WORKSHOP AGENDA

 

DAY ONE – March 22, 2017

8:15    Registration/Check-in; Coffee and Bagels

8:55    Workshop Opening and Welcome

9:00     Introduction to Principles of Biochemical Sensing

Dr. V. Renugopalakrishnan, Professor of Bioengineering, Intensive Care Medicine, Children’s Hospital Boston, Harvard Medical School; and Visiting Research Professor, Northeastern University

 

Signal transduction; physico-chemical and biological transducers; Sensor types and technologies. Definitions and Concepts. Terminology and working vocabulary: Main technical definitions: calibration, selectivity, sensitivity, reproducibility, detection limits, response time; issues and trade-offs. (a) Enzymes; oligonucleotides and nucleic acids; lipids (langmuir-blodgett bilayers, phospholipids, liposomes); membrane receptors and transporters; immunoreceptors; (b) Catalytic biosensors: mono-enzyme electrodes; bi-enzyme electrodes: enzyme sequence electrodes and enzyme competition electrodes; (c) Affinity-based biosensors; Inhibition-based biosensors; cell-based biosensors. Biochips and biosensor arrays.

10:30   Refreshment Break

10:45  Sensor Platform: Graphene and Beyond

Dr. Pulickel M. Ajayan, Professor of Engineering / Materials Science & NanoEngineering / Chemistry, Rice University (via live webcasting)

 

(Abstract forthcoming)

11:30  Smartphone Biosensors: Lab-in-a-Pocket Diagnostics

Dr. Brian T. Cunningham, Professor of Engineering; Director, Micro & Nanotechnology Lab, Depts of Electrical & Computer Engineering and Bioengineering, University of Illinois at Urbana Champaign (via live webcasting)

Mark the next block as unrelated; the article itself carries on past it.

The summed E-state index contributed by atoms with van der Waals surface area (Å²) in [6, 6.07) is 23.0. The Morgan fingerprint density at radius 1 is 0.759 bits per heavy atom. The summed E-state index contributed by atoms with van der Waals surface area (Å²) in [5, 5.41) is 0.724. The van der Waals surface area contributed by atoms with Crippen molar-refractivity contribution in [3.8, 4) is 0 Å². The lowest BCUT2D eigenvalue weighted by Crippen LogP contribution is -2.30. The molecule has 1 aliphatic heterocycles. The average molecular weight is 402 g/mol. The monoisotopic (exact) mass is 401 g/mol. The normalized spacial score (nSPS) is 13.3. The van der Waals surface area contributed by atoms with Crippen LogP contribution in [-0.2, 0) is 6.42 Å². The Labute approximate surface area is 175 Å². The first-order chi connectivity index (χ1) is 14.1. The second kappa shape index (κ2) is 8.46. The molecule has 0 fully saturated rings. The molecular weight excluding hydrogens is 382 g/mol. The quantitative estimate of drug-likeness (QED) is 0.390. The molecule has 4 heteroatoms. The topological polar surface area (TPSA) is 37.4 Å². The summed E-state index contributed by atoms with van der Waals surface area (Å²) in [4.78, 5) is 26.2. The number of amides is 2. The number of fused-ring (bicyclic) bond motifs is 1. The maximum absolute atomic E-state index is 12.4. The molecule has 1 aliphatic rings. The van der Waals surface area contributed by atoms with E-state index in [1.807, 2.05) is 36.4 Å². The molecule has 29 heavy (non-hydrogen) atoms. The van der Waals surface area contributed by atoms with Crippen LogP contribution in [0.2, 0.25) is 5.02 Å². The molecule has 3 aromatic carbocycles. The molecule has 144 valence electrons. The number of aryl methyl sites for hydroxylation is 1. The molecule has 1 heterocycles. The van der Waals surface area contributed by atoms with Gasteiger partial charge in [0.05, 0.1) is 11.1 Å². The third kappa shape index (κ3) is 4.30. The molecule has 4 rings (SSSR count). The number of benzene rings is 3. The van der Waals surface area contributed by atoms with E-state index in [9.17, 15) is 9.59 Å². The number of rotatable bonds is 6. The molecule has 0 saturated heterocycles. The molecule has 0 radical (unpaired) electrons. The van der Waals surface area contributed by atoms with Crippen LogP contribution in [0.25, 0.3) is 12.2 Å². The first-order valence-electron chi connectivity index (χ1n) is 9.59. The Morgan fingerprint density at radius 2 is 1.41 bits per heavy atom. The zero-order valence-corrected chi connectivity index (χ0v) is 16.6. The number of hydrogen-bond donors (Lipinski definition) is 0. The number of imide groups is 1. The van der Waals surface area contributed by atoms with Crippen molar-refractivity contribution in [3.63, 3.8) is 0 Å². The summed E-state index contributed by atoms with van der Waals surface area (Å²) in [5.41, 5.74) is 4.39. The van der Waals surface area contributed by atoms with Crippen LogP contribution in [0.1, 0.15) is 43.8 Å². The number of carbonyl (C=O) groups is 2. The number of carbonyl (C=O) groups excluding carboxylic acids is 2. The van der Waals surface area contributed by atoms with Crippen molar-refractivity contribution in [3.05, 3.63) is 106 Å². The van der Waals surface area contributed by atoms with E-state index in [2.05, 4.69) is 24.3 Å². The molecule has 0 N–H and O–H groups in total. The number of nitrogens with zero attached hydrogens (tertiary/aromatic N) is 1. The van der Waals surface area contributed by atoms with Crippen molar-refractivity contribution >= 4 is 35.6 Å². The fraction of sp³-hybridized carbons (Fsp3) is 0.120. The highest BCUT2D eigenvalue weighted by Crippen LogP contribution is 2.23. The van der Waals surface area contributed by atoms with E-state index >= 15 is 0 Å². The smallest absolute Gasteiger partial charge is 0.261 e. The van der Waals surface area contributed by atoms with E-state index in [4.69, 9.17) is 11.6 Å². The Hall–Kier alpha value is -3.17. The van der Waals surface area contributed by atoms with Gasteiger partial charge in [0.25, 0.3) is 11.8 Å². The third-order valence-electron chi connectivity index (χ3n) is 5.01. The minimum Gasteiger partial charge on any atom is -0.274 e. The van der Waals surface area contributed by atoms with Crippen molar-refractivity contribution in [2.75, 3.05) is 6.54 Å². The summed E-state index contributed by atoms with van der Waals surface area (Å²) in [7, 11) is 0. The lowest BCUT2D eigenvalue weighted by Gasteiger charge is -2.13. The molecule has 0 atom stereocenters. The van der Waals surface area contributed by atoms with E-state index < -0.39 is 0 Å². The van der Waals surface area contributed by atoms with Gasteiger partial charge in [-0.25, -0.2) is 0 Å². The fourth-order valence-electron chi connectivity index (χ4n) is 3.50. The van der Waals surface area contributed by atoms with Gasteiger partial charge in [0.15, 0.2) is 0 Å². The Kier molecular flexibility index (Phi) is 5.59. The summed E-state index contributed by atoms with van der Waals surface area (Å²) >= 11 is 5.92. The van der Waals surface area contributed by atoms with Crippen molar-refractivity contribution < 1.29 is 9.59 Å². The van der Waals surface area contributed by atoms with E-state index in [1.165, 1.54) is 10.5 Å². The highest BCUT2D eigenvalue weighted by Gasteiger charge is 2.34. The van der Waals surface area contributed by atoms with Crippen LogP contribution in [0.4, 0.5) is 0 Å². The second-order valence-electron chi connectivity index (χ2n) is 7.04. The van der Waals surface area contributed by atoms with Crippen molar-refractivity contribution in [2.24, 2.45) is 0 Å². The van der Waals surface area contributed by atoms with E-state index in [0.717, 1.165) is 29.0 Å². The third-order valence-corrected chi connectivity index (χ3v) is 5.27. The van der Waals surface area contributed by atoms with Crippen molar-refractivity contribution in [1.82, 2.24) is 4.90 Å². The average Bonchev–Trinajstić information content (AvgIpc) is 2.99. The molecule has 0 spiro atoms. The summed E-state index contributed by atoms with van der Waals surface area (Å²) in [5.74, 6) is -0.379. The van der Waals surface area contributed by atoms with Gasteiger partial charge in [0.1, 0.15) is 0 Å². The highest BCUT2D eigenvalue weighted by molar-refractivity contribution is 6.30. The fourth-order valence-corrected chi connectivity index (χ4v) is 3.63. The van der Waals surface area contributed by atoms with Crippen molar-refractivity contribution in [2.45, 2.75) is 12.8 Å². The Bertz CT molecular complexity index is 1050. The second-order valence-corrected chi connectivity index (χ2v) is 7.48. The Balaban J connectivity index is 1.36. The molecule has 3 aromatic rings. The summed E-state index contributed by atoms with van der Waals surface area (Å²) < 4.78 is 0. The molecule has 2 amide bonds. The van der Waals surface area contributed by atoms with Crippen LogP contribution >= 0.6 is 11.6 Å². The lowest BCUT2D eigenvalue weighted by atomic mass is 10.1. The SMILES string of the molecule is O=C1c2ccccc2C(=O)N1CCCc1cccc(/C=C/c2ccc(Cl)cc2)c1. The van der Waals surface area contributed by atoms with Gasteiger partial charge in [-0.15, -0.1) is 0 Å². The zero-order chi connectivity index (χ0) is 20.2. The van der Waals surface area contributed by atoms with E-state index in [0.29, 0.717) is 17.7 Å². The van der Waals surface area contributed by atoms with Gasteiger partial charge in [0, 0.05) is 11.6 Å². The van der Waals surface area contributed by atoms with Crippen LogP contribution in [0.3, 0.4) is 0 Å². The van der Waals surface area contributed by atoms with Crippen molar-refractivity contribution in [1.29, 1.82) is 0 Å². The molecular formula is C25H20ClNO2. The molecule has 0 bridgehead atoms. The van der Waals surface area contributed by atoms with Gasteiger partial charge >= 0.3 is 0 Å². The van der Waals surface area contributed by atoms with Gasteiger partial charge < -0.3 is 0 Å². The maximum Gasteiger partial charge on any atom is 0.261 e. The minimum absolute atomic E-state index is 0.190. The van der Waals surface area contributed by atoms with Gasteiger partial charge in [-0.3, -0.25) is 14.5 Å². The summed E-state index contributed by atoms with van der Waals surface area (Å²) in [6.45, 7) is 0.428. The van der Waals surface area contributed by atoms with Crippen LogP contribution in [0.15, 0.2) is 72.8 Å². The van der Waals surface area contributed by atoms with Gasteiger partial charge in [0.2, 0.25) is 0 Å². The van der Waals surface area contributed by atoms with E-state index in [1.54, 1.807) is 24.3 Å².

Since their introduction in 1997, “smart” mobile phones with internet connectivity, high resolution cameras, touch-screen displays, and powerful CPUs have gained rapid market acceptance driven by a combination of falling prices and increasingly sophisticated features. In addition, there is a growing ecosystem of applications that take advantage of the phone’s sensors, display, and connection to powerful computing and data storage capabilities that are available in the “cloud.” The built-in capabilities of smartphones can be further extended through the addition of accessories that enable the phone to sense different types of information. Incorporation of biosensing into mobile platforms is a potentially powerful development, as biological assay capabilities that have previously only been available through expensive laboratory-based instruments may be utilized by anyone. Such developments may help to facilitate the goal of “personalized medicine” in which home-based tests may be used to diagnose a medical condition, but with a system that automatically communicates results to a cloud-based monitoring system that alerts the physician when warranted. Low-cost portable biosensor systems integrated with mobile devices may also enable diagnostic technology that can be translated to resource-poor regions of the world for pathogen detection, disease diagnosis, and monitoring of nutritional status. Such systems, deployed widely, would be capable of rapidly monitoring for the presence of environmental contaminants over large areas, or tracking the development of a medical condition throughout a large population. This talk will summarize recent developments in the utilization of integrated smartphone cameras as a high resolution spectrophotometer that is capable of measuring ELISA assays, label-free photonic crystal biosensor assays, thin film chromatography, and fluorescence spectroscopy. Utilizing special purpose, low-cost cradles for common smartphones and plastic microfluidic devices for facilitating liquid-handling tasks, we have demonstrated detection of cancer biomarkers, food allergens, pathogen DNA, organic contamination of beverage dispensing lines, and fraudulent drugs – with performance that rivals results obtained with conventional laboratory instruments. Current efforts are aimed at developing a smartphone-based multimode (ELISA, FRET, FP, and Photonic Crystal) detection instrument that can perform the functions of several laboratory-based tools.